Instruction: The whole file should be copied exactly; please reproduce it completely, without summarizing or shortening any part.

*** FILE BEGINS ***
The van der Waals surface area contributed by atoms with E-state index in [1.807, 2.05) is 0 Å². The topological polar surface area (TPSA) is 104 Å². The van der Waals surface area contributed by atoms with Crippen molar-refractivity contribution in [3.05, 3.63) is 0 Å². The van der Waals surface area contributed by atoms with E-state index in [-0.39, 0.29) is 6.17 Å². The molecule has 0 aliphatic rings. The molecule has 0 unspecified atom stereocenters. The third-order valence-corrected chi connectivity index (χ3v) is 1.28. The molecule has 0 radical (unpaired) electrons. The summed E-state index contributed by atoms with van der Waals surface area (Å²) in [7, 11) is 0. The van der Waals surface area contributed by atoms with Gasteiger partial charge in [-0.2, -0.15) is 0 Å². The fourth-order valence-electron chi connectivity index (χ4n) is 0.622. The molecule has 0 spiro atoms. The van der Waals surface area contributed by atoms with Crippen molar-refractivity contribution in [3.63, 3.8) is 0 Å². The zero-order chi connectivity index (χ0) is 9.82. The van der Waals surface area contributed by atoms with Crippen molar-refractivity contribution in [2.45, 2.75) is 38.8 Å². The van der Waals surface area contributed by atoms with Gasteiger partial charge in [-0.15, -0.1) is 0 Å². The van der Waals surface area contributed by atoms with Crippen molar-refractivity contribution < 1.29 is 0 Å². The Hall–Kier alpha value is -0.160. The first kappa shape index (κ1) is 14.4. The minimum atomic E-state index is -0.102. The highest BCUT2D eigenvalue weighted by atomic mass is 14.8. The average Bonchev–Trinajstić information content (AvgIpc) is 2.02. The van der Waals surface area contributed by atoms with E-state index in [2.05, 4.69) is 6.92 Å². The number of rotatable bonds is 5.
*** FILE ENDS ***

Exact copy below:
The van der Waals surface area contributed by atoms with E-state index in [1.807, 2.05) is 0 Å². The topological polar surface area (TPSA) is 104 Å². The van der Waals surface area contributed by atoms with Crippen molar-refractivity contribution in [3.05, 3.63) is 0 Å². The van der Waals surface area contributed by atoms with E-state index in [-0.39, 0.29) is 6.17 Å². The molecule has 0 aliphatic rings. The molecule has 0 unspecified atom stereocenters. The third-order valence-corrected chi connectivity index (χ3v) is 1.28. The molecule has 0 radical (unpaired) electrons. The summed E-state index contributed by atoms with van der Waals surface area (Å²) in [7, 11) is 0. The van der Waals surface area contributed by atoms with Gasteiger partial charge in [-0.2, -0.15) is 0 Å². The fourth-order valence-electron chi connectivity index (χ4n) is 0.622. The molecule has 0 spiro atoms. The van der Waals surface area contributed by atoms with Crippen molar-refractivity contribution in [3.63, 3.8) is 0 Å². The zero-order chi connectivity index (χ0) is 9.82. The van der Waals surface area contributed by atoms with Crippen molar-refractivity contribution in [2.45, 2.75) is 38.8 Å². The van der Waals surface area contributed by atoms with Gasteiger partial charge in [-0.15, -0.1) is 0 Å². The van der Waals surface area contributed by atoms with Crippen molar-refractivity contribution < 1.29 is 0 Å². The Hall–Kier alpha value is -0.160. The first kappa shape index (κ1) is 14.4. The minimum atomic E-state index is -0.102. The highest BCUT2D eigenvalue weighted by atomic mass is 14.8. The average Bonchev–Trinajstić information content (AvgIpc) is 2.02. The van der Waals surface area contributed by atoms with E-state index in [2.05, 4.69) is 6.92 Å². The number of rotatable bonds is 5.